I want to impact a board with a sphere in peri style, and the sphere has an initial velocity but without any external force on it, which means when it interacts with the board, the board will make it slow down. As I know, the fix indent command could make the sphere move with a constant speed, but that is not what exactly I want. Is there any solutions?
Fix indent is not suitable for that kind of model, since it doesn’t model dynamics.
If you want to have real dynamics, you have to model both objects with real particles.
Just create them apart from each other and equilibrate them.
To study the dynamics you need to turn off any thermostats and do time integration with fix nve.
And to have the impact you have to add an impact velocity to your sphere object with the velocity command — LAMMPS documentation
Typically, you want to use the keywords “set” and “sum yes” and possibly “units box”.
Thank you very much for your reply. But I’m still confused that in Peridynamics, the family of a particle is defined at the very beginning and it won’t change during the dynamic process. So how can I simulate the impact process if I create real particles for the sphere which may have no interactions with the particles of the board and cannot change its family during the process.
By the way, is there a way to learn which commands are suitable for dynamics or quasi-static problems? That will help me a lot.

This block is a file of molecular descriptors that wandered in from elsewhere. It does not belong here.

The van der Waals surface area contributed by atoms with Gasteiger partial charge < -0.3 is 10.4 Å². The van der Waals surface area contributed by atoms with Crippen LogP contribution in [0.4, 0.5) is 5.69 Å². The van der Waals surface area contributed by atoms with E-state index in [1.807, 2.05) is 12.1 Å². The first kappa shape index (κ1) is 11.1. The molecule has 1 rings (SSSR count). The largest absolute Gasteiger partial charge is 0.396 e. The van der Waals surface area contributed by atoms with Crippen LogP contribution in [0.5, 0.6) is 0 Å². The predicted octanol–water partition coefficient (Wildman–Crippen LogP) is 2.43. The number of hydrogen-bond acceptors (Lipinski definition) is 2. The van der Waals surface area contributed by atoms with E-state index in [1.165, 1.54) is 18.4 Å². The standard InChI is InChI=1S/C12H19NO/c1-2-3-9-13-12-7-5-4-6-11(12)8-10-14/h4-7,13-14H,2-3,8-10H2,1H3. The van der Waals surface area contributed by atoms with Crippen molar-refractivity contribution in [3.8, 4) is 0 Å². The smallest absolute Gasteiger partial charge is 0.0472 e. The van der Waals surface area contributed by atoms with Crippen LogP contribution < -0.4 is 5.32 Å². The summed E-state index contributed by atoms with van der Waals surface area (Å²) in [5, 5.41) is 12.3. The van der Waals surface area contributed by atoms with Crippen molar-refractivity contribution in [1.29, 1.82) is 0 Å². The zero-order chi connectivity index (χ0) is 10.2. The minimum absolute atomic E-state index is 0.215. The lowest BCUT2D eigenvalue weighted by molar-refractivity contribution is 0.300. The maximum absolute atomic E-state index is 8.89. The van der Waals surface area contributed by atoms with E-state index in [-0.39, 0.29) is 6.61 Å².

How about you look up in the published literature what people wrote they did to do something similar? For example there is this example on the LAMMPS homepage, which has been around for quite a while. I am certain there are other, suitable examples, too.
That is what the documentation is for. It describes what something does. You already noticed that fix indent only allows to follow a prescribed trajectory.
Fix indent can do your job. You have initial velocity v_i and final velocity =0. You also have the total distance (indentation depth) and time (simulation time). So you can easily calculate the acceleration a=distance/time. Let z is the variable for indender position z=z_initial +v_i*t -at^2. Put v_z as the z position in your fix indent command, you can simulate an indentation with linear velocity.